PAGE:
Scott, D. J.; Fuchter, M. J.; Ashley, A. E. Angew. Chem. Int. Ed. 53, 2014. 53, 10218.
In recent years “frustrated Lewis pairs” (FLPs) have been shown to be effective metal-free catalysts for the hydrogenation of many unsaturated substrates. Even so, limited functional-group tolerance restricts the range of solvents in which FLP-mediated reactions can be performed, with all FLP-mediated hydrogenations reported to date carried out in non-donor hydrocarbon or chlorinated solvents. Herein we report that the bulky Lewis acids B(C6Cl5)x(C6F5)3–x (x = 0–3) are capable of heterolytic H2 activation in the strong-donor solvent THF, in the absence of any additional Lewis base. This allows metal-free catalytic hydrogenations to be performed in donor solvent media under mild conditions; these systems are particularly effective for the hydrogenation of weakly basic substrates, including the first examples of metal-free catalytic hydrogenation of furan heterocycles. The air-stability of the most effective borane, B(C6Cl5)(C6F5)2, makes this a practically simple reaction method.
Since the discovery of the first FLP system by Stephane et al in 2006,  finally, air stable version of FLP has appeared! Here, Ashley and co-workers demonstrated catalytic hydrogenation with open air FLP/H2 approach. Although only one experiment was prepared under air in advance, the result showed quantitative catalysis. The key point is that they used more electrophilic but less Lewis acidic B(C6Cl5)(C6F5)2 with respect to B(C6F5)3. They also showed the addition of Lewis base is not required anymore as the reaction solvent (THF) acts as a base.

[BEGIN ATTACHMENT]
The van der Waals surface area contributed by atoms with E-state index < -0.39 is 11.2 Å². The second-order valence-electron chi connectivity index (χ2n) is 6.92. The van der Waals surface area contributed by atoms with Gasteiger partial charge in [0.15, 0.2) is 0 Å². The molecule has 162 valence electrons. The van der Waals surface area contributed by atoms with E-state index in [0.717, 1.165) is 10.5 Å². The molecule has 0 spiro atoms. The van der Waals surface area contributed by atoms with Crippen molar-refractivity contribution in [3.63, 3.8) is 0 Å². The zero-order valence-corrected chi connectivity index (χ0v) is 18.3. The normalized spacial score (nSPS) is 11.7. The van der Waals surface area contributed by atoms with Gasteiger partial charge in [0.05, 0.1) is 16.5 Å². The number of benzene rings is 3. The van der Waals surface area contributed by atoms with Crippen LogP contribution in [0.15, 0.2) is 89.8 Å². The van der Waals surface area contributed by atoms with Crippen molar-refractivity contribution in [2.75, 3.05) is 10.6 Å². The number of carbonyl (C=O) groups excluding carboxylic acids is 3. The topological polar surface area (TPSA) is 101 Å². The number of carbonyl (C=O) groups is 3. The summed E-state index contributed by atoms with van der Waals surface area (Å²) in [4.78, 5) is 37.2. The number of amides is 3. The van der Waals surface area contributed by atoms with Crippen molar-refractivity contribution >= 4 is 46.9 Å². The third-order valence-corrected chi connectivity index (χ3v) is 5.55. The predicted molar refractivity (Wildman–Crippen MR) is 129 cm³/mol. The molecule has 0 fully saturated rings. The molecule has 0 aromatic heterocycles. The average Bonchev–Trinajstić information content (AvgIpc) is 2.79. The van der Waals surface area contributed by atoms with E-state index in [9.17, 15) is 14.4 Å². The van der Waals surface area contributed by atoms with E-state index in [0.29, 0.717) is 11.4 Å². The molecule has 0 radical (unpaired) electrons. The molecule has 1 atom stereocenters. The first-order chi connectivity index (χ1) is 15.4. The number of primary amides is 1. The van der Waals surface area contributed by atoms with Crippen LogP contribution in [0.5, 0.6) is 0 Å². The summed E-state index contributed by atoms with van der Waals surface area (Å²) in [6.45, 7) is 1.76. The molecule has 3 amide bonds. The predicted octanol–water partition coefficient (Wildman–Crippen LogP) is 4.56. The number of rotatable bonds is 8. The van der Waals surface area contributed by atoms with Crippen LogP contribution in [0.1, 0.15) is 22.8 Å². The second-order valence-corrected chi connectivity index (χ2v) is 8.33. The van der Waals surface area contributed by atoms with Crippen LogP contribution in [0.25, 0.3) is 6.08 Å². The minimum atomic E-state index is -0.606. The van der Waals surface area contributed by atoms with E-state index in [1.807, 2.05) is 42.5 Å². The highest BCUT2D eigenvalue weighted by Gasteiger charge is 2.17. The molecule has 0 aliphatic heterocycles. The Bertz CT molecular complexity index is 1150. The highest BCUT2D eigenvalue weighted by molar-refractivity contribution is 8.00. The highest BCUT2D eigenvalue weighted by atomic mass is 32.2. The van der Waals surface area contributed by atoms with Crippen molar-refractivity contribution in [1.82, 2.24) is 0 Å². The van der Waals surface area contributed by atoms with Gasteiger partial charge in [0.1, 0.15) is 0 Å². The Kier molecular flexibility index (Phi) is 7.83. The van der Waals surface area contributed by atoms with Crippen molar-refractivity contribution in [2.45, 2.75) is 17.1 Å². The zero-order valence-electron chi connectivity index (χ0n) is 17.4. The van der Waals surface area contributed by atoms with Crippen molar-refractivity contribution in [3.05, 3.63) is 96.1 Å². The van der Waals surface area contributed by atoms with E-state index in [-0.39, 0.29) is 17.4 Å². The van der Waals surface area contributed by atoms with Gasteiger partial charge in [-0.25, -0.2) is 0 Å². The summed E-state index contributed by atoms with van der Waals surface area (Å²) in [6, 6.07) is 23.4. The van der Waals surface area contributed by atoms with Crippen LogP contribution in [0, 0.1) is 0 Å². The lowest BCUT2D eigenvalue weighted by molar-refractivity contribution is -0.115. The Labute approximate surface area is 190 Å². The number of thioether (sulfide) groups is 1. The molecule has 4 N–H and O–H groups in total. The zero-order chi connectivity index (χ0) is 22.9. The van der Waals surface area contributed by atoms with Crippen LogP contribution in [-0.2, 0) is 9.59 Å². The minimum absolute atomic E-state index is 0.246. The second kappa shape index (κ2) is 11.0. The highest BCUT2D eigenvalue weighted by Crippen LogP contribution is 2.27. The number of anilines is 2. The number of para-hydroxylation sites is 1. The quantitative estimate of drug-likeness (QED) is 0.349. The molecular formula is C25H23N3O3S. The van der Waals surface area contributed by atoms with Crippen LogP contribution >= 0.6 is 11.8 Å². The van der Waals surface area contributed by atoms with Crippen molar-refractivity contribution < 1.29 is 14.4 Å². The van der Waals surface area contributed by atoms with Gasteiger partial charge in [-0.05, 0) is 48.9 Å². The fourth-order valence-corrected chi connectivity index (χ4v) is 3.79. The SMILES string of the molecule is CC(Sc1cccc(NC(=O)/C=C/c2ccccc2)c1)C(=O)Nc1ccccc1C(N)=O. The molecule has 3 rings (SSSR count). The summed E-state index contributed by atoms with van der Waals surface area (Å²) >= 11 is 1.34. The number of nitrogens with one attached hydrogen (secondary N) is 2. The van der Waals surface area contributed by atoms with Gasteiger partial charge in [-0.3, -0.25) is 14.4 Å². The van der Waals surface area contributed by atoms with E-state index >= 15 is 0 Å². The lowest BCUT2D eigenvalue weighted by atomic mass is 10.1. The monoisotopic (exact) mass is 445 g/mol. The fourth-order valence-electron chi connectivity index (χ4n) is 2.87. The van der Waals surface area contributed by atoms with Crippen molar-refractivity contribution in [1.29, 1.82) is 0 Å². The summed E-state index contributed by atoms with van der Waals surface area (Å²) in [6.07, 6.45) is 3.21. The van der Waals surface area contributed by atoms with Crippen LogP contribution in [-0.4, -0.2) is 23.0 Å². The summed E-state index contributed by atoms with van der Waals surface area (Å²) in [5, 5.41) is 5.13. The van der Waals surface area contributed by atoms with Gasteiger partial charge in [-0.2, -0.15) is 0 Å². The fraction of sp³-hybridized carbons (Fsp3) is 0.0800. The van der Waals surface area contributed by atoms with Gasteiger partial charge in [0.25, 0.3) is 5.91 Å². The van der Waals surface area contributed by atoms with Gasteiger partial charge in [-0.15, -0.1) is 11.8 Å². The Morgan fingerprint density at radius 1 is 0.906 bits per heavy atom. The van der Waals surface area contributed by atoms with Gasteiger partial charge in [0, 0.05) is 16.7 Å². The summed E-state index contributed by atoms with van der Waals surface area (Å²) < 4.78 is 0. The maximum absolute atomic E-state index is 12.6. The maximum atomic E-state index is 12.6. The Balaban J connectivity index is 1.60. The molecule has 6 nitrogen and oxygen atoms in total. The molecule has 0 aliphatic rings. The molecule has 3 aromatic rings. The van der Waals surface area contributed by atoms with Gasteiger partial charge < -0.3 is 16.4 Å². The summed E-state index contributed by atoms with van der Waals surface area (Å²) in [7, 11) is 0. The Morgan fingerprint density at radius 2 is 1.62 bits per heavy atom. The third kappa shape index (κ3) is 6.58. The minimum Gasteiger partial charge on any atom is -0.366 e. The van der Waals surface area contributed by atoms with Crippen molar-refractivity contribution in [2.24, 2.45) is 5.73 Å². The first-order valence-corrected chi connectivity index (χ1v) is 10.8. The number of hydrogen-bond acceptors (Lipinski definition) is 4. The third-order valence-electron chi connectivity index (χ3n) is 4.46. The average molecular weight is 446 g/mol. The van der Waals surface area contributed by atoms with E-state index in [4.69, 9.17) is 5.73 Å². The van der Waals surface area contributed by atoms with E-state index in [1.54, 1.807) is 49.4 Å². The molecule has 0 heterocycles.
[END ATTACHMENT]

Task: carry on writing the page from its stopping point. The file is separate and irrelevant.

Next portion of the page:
The concept to use an ethereal molecule as a Lewis base of FLP has been already demonstrated by Stephane et al  but they used a CD2Cl2 solvent at that time. Ashley et al. use THF as not only base but solvent in vast excess. I was wondering why their FLP did not induce polymerization of THF, and noticed something interesting in their Supporting Information. H2 gas in the reaction atmosphere (and of course in reaction solution) seems to affect the behaviour of THF. Thus, the existence of hydrogen prevents THF from oligomerization. To the best of my knowledge, such phenomenon has never been described before. I believe these progress and findings are very important from fundamental point of view.
 “Reversible, Metal-Free Hydrogen Activation”
Welch, G. C.; Juan, R. R. S.; Masuda, J. D.; Stephan, D. W. Science 2006, 314, 1124 – 1126. DOI: 10.1126/science.1134230
Although reversible covalent activation of molecular hydrogen (H2) is a common reaction at transition metal centers, it has proven elusive in compounds of the lighter elements. We report that the compound (C6H2Me3)2PH(C6F4)BH(C6F5)2 (Me, methyl), which we derived through an unusual reaction involving dimesitylphosphine substitution at a para carbon of tris(pentafluorophenyl) borane, cleanly loses H2 at temperatures above 100°C. Preliminary kinetic studies reveal this process to be first order. Remarkably, the dehydrogenated product (C6H2Me3)2P(C6F4)B(C6F5)2 is stable and reacts with 1 atmosphere of H2 at 25°C to reform the starting complex. Deuteration studies were also carried out to probe the mechanism.
 “Combinations of Ethers and B(C6F5)3 Function as Hydrogenation Catalysts”
Hounjet, L. J.; Bannwarth, C.; Garon, C. N.; Caputo, C. B.; Grimme, S.; Stephan, D. W. Angew. Chem. Int. Ed. 52, 2013, 7492 – 7495. DOI: 10.1002/anie.201303166
Labile adducts of dialkyl ethers with the electrophilic borane B(C6F5)3 are shown to scramble HD to H2 and D2 and catalyze the hydrogenation of 1,1-diphenylethylene.